A mild subtype affects only the elbows, hands, knees, and feet (typical friction sites) and often abates after infancy. Enamel hypoplasia, nail malformations, and alopecia also occur. Healing does not involve extensive scarring.

A severe, generalized mucocutaneous blistering may involve large areas of skin and also the conjunctiva, mouth, and gastrointestinal, respiratory, and genitourinary tracts.

Characteristic red, moist skin plaques (healing by granulation tissue formation) around the mouth and central face are pathognomonic. Onset is usually at birth and variants can be fatal by age 2 years.

Severe bullae heal with scarring because they occur in deeper junctional and dermal levels. Scarring of luminal lesions may cause symptomatic strictures. For example, laryngotracheal stenosis can cause stridor or a weak or hoarse cry, which implies internal involvement and a poor prognosis. Scarring of skin lesions can result in joint contractures and pseudosyndactyly.

Dystrophic epidermolysis bullosa

Mild and moderate subtypes primarily affect only the elbows, hands, knees, and feet. Nail malformations often occur and may be the sole symptom in mild cases.

A severe subtype manifests with diffuse mucocutaneous blistering at birth. The entire skin surface and the oral and gastrointestinal mucosa may be affected. Often, wide areas of skin are absent, sloughed during birth. Scarring causes a variety of external and internal complications. Pseudosyndactyly occurs nearly always.

Mild bullae heal with nonsevere scarring (worse in the moderate form) and milia (superficial epidermal inclusion cysts). Severe bullae heal with scarring because they occur in deeper levels.

Kindler syndrome

Kindler syndrome has no subtypes.

Blistering particularly affects the dorsa of the hands and feet. Repeated episodes lead to progressive skin atrophy (thin, wrinkled skin), which can spread to other areas.

Photosensitivity, which may be mild, distinguishes Kindler syndrome from the other 3 major epidermolysis bullosa types.

Poikiloderma (constellation of skin atrophy, pigment changes, and telangiectasias) is common.

Mucocutaneous scarring leads to esophageal and genitourinary stenoses, ectropion, and pseudosyndactyly. Severe Kindler syndrome bullae heal with scarring because they occur in deeper levels.

Diagnosis of Epidermolysis Bullosa

  • Biopsy and immunofluorescence testing or transmission electron microscopy of skin

  • Gene mutation analysis

Epidermolysis bullosa is suspected based on clinical presentation. Family history may indicate the mode of inheritance and thus the possible type: autosomal dominant inheritance (epidermolysis bullosa simplex, dystrophic epidermolysis bullosa) or autosomal recessive inheritance (junctional epidermolysis bullosa, dystrophic epidermolysis bullosa, Kindler syndrome, rarely epidermolysis bullosa simplex).

Diagnosis of specific types and subtypes is based on family history, biopsy and immunofluorescence testing or transmission electron microscopy of a freshly induced blister (not from the palms or soles), and gene mutation analysis of a blood sample.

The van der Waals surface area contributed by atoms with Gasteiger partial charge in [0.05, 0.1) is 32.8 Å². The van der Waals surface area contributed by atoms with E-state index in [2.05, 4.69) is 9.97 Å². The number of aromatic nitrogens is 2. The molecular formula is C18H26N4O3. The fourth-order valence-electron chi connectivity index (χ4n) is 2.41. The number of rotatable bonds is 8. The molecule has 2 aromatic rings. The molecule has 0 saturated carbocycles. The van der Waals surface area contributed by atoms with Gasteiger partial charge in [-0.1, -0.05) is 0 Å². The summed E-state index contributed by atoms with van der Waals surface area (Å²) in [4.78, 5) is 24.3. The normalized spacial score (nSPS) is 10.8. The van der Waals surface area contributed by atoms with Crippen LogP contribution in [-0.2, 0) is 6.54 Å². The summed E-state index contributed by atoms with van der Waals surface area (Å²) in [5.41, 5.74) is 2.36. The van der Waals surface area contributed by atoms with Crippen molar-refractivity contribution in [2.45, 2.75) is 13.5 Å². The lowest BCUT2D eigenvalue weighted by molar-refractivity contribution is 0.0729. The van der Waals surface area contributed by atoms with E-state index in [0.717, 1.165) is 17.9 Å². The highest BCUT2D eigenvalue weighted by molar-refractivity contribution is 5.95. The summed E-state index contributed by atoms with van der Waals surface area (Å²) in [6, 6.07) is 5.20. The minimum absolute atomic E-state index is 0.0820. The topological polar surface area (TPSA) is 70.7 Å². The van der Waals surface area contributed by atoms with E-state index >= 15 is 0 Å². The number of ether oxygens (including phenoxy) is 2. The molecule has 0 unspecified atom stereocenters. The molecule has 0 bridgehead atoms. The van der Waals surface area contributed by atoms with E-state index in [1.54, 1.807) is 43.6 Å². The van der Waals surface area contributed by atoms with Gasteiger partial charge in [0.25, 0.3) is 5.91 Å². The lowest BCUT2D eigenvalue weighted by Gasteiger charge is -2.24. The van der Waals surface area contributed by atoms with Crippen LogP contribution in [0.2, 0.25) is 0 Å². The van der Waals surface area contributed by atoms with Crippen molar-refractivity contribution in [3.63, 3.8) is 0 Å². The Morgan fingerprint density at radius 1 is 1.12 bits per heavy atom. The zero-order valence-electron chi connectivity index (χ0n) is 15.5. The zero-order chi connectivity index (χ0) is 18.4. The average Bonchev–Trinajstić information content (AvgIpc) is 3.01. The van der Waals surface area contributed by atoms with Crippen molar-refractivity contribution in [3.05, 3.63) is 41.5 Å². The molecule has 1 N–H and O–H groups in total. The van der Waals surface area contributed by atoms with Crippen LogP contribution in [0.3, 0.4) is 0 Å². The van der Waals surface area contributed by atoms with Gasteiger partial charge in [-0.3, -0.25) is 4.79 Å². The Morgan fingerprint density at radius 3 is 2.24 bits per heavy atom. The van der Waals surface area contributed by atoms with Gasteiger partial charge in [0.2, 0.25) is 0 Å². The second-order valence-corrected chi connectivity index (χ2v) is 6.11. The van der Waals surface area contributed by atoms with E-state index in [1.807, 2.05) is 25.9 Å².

Immunofluorescence testing or transmission electron microscopy determines the level of cleavage and bullae formation Skin cleavage levels in epidermolysis bullosa Skin cleavage levels in epidermolysis bullosa .

Genetic testing is usually done to confirm specific disease type and guide genetic counseling. (See table .)

Possible prenatal testing should be discussed with families that have a history of epidermolysis bullosa.

Treatment of Epidermolysis Bullosa

  • Avoidance of friction and trauma to skin and mucous membranes

  • Treatment to promote healing of blister sites

  • Prevention and treatment of complications

Any and all means of reducing skin friction are used. Neonates and infants are handled with exquisite gentleness. Soft clothing, padded furniture, and cool ambient temperatures help reduce blister formation.

A soft diet and stool softeners may be helpful if the gastrointestinal tract is affected.

Bullae should be properly incised and dressed, as instructed by a wound care specialist, to prevent further skin damage and infection. Minimally adherent dressings and tapes may be used; often, bandages covered with petroleum jelly are held in place with a light gauze wrap.

Medications are given as needed for pain, itching, and infection.

Surgical treatment may include gastrostomy tube placement, esophageal dilation, and correction of pseudosyndactyly and contractures.

Treatment reference

Key Points

  • Epidermolysis bullosa is a group of inherited disorders causing bullous lesions of skin and mucous membranes.

  • Phenotypes vary widely in age of onset, severity, site of histologic defect, and inheritance pattern.

  • Diagnose using biopsy and immunofluorescence testing or transmission electron microscopy.

  • Treat supportively, often with multidisciplinary care.

More Information

The following English-language resource may be useful. Please note that THE MANUAL is not responsible for the content of this resource.